Allowing employees and teams to manage their schedules flexibly can work well for small to medium businesses with the right mindset and tools in place.

However, without workplace management software,  flexible hybrid policies rely on consistent coordination between team members to ensure their days are aligned which can be challenging if this is a manual process. Moreover, in the adsence of tech, the inability to measure attendance means there is little visibility of resource utilisation (ROI) and team collaboration at a company level.

Bear in mind that millennials - who are taking up the majority of the workforce - demand flexibility and adequate technology. As do their up and coming counterparts, Gen-Z. Read more about what makes these generational cohorts tick.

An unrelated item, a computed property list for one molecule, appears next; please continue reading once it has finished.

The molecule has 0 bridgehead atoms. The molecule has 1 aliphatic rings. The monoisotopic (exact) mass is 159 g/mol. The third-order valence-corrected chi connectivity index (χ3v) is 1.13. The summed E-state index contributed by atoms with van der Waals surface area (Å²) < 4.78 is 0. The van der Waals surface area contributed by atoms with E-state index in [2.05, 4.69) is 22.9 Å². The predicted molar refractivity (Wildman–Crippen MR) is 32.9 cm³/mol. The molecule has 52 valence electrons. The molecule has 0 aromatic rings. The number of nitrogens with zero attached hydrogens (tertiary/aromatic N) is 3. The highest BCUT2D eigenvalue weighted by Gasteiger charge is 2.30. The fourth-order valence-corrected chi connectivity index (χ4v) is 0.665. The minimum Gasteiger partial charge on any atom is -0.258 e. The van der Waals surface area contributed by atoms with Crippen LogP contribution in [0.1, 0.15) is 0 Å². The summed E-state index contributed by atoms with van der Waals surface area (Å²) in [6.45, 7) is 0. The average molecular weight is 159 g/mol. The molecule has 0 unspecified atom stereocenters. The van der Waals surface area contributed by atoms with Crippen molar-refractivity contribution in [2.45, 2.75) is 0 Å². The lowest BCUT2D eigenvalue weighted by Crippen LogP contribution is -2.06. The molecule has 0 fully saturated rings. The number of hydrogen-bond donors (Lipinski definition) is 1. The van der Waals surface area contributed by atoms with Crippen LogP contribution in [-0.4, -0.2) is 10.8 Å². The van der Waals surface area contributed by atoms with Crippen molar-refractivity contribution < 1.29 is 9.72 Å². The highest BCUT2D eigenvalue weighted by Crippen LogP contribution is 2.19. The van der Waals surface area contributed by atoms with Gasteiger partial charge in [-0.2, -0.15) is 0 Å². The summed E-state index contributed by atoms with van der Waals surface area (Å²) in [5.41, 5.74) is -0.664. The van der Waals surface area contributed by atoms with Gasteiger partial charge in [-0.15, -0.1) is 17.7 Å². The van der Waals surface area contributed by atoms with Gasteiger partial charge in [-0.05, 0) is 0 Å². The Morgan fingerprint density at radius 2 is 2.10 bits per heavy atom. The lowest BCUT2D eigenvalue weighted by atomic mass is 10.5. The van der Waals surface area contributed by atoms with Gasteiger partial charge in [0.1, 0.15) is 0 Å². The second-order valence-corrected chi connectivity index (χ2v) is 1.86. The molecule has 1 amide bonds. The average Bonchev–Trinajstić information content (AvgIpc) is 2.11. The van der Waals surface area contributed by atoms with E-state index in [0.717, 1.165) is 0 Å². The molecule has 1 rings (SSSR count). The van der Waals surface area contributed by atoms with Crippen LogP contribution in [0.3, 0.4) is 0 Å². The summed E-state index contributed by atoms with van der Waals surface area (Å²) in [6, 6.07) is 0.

The Nura Space workplace management platform protects flexible hybrid workplaces from falling over by allowing teams to effortlessly coordinate in-office days with one another. Individuals can view a calendar of upcoming team bookings and book a desk in close proximity to their co-workers to maximise face-toface collaboration and minimise overcrowding.

Individual pre-determined WFH or WFO days

Offering set WFH days based on employee needs or business requirements strikes a balance between flexibility and structure. This could be employee led i.e. to accommodate caring commitments, or business-led i.e.  in-person team meetings or desk rotation schedules.